HELPFUL PREVENTIVE AND TREATMENT MEASURES

Dermatology experts, including those from the American Academy of Dermatology, recommend the following measures to prevent and treat xerosis1,5:

  • Take brief baths or showers daily with tepid (not hot) water.
  • Use mild, fragrance- and alcohol-free cleansers because some skin care products, such as antibacterial washes, deodorants, and scented soaps, are too harsh for dry, sensitive skin.
  • When drying skin, gently pat (rather than rub) the skin.
  • Apply moisturizer immediately after washing to help retain existing moisture in the skin.
  • Ointments or creams are more effective and less irritating than lotions.
  • If needed, use a humidifier to add moisture to the air at home.
  • Apply sunscreen daily when going outdoors.
  • Stay hydrated by drinking at least 8 glasses of water daily if not contraindicated by a medical condition (eg, congestive heart failure or renal disease).
  • If experiencing dry hands, apply moisturizers after washing hands and as needed.

Experts also indicate that if self-care measures are ineffective, patients should seek evaluation and care from a board-certified dermatologist.5

CONCLUSION

Although mild to moderate cases of xerosis can be effectively managed with appropriate skin care treatment and routine daily care, patients experiencing severe cases of xerosis or those with cases that appear to worsen or not improve after at least 7 days of self-care should be encouraged to seek care from a dermatologist. Pharmacists can also be instrumental in counseling patients about medications that may increase the risk of xerosis and provide information on preventive and treatment measures.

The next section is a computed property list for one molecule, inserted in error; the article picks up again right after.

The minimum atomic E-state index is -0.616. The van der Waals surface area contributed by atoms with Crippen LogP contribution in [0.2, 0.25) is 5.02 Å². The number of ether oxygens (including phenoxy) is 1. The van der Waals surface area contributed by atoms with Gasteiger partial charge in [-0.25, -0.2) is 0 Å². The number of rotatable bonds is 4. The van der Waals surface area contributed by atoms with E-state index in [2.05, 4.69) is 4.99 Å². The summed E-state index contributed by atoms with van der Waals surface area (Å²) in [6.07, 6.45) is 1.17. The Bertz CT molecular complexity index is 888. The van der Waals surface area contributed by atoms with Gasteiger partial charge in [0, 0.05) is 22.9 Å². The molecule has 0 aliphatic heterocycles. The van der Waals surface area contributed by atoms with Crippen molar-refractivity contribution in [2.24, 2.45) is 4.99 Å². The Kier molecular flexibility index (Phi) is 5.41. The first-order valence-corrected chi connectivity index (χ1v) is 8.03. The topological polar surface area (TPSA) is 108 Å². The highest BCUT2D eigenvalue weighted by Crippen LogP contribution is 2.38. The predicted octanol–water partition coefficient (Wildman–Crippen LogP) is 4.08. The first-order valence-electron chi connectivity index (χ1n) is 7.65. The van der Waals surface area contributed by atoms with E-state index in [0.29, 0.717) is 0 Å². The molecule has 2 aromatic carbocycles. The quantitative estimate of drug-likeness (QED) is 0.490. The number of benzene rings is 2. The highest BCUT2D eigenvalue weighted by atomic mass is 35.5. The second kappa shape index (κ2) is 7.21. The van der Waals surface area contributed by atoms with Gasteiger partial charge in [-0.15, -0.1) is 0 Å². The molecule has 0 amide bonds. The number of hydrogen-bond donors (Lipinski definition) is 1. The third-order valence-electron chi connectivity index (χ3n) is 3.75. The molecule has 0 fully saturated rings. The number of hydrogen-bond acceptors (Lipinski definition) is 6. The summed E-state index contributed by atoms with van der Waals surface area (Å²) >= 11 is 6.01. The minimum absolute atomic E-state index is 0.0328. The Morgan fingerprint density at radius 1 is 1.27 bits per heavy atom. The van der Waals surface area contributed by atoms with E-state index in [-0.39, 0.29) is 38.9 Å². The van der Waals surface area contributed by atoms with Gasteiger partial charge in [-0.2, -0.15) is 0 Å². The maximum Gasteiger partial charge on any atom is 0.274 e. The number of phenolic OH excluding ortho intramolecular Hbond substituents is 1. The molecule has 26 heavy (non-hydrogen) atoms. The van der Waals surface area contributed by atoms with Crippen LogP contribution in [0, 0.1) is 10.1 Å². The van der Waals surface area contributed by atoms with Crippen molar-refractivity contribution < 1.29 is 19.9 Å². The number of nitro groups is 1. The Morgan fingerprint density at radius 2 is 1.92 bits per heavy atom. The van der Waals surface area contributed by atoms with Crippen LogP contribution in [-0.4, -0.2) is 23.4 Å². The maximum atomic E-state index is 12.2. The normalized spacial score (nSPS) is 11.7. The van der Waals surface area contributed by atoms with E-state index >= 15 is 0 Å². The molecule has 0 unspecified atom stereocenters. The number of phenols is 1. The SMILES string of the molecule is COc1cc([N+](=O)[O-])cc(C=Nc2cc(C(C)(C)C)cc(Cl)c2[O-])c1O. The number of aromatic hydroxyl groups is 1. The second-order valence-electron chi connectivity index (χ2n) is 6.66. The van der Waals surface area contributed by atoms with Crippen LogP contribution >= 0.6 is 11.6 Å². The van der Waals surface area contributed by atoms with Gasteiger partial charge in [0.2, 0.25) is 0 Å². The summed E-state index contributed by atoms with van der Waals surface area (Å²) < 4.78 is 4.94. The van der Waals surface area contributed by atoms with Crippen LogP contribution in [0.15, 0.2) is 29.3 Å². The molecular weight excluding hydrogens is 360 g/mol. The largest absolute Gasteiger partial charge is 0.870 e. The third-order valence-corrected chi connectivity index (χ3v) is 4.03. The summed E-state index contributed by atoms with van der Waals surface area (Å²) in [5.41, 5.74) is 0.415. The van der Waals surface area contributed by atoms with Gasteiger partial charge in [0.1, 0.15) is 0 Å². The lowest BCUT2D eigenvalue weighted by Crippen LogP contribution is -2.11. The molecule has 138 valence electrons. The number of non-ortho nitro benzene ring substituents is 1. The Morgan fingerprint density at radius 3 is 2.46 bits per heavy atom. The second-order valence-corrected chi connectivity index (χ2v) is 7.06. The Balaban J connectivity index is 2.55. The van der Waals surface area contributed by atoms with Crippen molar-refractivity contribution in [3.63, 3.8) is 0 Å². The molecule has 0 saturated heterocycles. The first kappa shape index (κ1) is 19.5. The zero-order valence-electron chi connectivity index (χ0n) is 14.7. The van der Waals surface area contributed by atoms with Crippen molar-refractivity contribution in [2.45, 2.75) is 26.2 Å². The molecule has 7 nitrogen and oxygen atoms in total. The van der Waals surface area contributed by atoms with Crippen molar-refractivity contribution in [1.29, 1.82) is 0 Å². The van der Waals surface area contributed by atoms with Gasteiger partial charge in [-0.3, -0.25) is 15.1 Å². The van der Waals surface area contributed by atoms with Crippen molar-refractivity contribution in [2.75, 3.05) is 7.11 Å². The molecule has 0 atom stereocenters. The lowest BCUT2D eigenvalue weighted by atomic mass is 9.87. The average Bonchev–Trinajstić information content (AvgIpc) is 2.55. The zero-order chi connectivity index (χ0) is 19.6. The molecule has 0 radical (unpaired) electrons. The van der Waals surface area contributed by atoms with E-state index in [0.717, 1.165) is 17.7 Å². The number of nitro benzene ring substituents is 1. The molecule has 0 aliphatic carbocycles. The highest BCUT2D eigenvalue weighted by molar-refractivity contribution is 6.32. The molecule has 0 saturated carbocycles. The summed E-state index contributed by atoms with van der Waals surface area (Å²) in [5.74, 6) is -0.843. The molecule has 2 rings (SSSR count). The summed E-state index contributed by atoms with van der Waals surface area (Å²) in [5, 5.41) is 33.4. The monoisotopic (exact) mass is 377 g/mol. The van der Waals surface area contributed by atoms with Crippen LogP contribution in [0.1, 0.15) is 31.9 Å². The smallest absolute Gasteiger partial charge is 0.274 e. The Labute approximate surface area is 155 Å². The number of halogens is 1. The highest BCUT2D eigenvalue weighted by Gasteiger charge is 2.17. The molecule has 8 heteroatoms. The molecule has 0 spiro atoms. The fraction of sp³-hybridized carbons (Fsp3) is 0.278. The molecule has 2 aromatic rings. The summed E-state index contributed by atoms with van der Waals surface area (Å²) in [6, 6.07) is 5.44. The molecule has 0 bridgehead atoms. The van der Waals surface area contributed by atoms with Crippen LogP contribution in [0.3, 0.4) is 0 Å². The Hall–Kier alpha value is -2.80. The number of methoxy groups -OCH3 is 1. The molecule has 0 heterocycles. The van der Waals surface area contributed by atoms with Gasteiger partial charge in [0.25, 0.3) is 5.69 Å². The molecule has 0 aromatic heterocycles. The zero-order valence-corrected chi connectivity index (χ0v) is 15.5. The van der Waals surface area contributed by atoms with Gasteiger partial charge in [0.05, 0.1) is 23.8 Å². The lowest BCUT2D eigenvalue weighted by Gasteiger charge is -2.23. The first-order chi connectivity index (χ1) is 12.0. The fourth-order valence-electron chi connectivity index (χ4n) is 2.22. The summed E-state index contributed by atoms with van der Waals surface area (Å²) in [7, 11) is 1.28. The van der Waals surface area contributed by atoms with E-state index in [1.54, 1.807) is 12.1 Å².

About the Author

Yvette C. Terrie, BSPHARM, RPH, is a consulting pharmacist and medical writer in Haymarket, Virginia.

References

  1. Benner KW. Atopic dermatitis and dry skin. In: Krinsky DL, Ferreri SP, Hemstreet BA, Hume AL, Rollins CJ, Tietze KJ, eds. Handbook of Nonprescription Drugs: An Interactive Approach to Self-Care. 20th ed. American Pharmacists Association; 2020.
  2. Gade A, Matin T, Rubenstein R. Xeroderma. In: Stat-Pearls. StatPearls Publishing; 2023. Updated October 29, 2023. Accessed November 22, 2023. https://www.ncbi.nlm.nih.gov/books/NBK565884/
  3. Kirsner R, Andriessen A. An international evaluation of a ceramide-containing hydrating cleanser and moisturizing cream for the improvement of diabetes mellitus-related xerosis. J Drugs Dermatol.2023;22(1):65-73. doi:10.36849/JDD.7168
  4. Schachner L, Alexis A, Andriessen A, et al. The importance of a healthy skin barrier from the cradle to the grave using ceramide-containing cleansers and moisturizers: a review and consensus. J Drugs Dermatol. 2023;22(2):SF344607s3-SF344607s14.
  5. Cold weather and your skin. American Academy of Dermatology Association. January 31, 2023. Accessed November 22, 2023. https://www.aad.org/news/coldweather-and-your-skin